Chicago Tribune Stands Behind State’s Fantasy of Radical Terror, Even Though ‘NATO 3′ Acquitted of Terrorism

Creative Commons-licensed Photo by photographer on Flickr, Ping Ping

Few terrorism cases are lost by the government prosecutors in the United States, whether at the federal level or, in rare instances, at the state level. However, last week, a jury came to a verdict in the “NATO 3″ trial that acquitted three young men of all the terrorism charges they had faced.

It was a huge defeat for Illinois State’s Attorney of Cook County, Anita Alvarez, who angrily refused to admit the state had lost during a press conference after the verdict was announced.

Alvarez emphasized that the “NATO 3″ had still been found guilty of possession of an incendiary device with the intent to commit arson as well as two mob action offenses. However, the state did not bring this case as an arson or mob action case and all along the public had been led to believe that these were “terrorists” on trial. And they were so dangerous that the men were going to be charged with offenses under a largely untested state terrorism statute.

Rather than react to the outcome in the trial by examining the decision by Alvarez to abuse her authority and bring this case as a terrorism case when there was no shred of evidence for such charges, the Chicago Tribune editorial board published a state-identified editorial on February 10 that was a fervent defense of all that Alvarez and other prosecutors did in this case. It stood in sharp contrast to an editorial from the Chicago Sun-Times, which stated, “The Chicago Police and State’s Attorney Anita Alvarez almost comically overreached.”

The Tribune editorial board seemed to argue that defense attorneys were the ones who erred, not prosecutors or police. “Defense attorneys were way out of line when they stepped to the microphones, post verdict, to bash Cook County State’s Attorney Anita Alvarez for pursuing terrorism charges,” according to the editorial.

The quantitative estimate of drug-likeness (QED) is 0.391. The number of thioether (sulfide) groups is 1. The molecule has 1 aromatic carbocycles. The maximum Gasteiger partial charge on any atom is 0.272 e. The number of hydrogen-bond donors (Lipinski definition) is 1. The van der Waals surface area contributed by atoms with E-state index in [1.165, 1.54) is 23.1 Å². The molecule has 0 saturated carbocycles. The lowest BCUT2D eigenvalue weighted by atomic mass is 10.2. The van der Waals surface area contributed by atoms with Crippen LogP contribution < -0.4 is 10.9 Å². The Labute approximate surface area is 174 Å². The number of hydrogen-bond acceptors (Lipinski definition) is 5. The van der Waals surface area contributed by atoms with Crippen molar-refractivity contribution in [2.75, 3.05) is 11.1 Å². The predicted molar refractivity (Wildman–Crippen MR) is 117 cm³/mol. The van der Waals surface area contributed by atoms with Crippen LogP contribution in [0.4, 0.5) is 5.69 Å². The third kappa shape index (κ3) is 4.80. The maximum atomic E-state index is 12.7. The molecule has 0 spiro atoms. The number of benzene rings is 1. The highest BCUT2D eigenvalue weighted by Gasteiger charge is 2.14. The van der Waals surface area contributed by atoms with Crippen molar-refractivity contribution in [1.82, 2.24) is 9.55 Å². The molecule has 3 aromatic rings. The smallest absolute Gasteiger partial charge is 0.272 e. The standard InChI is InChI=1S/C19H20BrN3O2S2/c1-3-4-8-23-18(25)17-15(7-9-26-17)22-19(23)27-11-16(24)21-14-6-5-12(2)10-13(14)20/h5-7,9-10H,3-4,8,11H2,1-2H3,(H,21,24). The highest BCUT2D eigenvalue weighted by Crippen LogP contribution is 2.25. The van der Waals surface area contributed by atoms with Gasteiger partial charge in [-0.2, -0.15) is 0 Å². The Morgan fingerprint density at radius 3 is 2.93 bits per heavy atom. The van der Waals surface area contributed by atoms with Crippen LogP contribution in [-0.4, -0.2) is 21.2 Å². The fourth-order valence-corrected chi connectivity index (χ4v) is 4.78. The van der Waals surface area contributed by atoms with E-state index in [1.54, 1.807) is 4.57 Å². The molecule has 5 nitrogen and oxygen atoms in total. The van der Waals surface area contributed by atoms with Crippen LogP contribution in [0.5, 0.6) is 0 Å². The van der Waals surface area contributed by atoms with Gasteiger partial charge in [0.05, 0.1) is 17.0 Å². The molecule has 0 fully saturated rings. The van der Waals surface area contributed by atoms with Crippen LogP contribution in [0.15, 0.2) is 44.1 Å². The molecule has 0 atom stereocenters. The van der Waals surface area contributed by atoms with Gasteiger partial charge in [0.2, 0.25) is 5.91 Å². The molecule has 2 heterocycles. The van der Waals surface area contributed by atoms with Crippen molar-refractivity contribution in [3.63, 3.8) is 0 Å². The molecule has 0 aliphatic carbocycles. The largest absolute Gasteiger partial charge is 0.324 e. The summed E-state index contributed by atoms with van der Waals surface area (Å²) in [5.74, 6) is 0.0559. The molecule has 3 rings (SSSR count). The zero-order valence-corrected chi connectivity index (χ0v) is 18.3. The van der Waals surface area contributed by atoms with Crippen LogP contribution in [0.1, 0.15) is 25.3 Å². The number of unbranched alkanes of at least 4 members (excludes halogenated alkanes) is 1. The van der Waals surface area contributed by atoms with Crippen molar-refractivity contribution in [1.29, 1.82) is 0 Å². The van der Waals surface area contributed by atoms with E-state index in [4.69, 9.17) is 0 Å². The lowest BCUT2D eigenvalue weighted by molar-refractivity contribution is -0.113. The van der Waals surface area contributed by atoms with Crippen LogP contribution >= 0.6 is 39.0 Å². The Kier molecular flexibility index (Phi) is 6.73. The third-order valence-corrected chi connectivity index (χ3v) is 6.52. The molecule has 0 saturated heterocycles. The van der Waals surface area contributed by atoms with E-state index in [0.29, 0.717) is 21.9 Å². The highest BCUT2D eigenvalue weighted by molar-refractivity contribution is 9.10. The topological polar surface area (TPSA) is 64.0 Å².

The notion that this case “trivialized” terrorism or that this was a “politically motivated prosecution” was outright dismissed, as the Tribune editorial board followed the example of prosecutors and pulled more comments from recorded conversations to further demonize them. The editorial board also repeated this wild notion that an attack on four police stations was ever going to happen, even though prosecutors never put forward evidence to prove there had ever been such a plot to attack Chicago police.

Chicago Tribune Stands Behind State’s Fantasy of Radical Terror, Even Though ‘NATO 3′ Acquitted of Terrorism

Creative Commons-licensed Photo by photographer on Flickr, Ping Ping

Few terrorism cases are lost by the government prosecutors in the United States, whether at the federal level or, in rare instances, at the state level. However, last week, a jury came to a verdict in the “NATO 3″ trial that acquitted three young men of all the terrorism charges they had faced.

It was a huge defeat for Illinois State’s Attorney of Cook County, Anita Alvarez, who angrily refused to admit the state had lost during a press conference after the verdict was announced.

Alvarez emphasized that the “NATO 3″ had still been found guilty of possession of an incendiary device with the intent to commit arson as well as two mob action offenses. However, the state did not bring this case as an arson or mob action case and all along the public had been led to believe that these were “terrorists” on trial. And they were so dangerous that the men were going to be charged with offenses under a largely untested state terrorism statute.

Rather than react to the outcome in the trial by examining the decision by Alvarez to abuse her authority and bring this case as a terrorism case when there was no shred of evidence for such charges, the Chicago Tribune editorial board published a state-identified editorial on February 10 that was a fervent defense of all that Alvarez and other prosecutors did in this case. It stood in sharp contrast to an editorial from the Chicago Sun-Times, which stated, “The Chicago Police and State’s Attorney Anita Alvarez almost comically overreached.”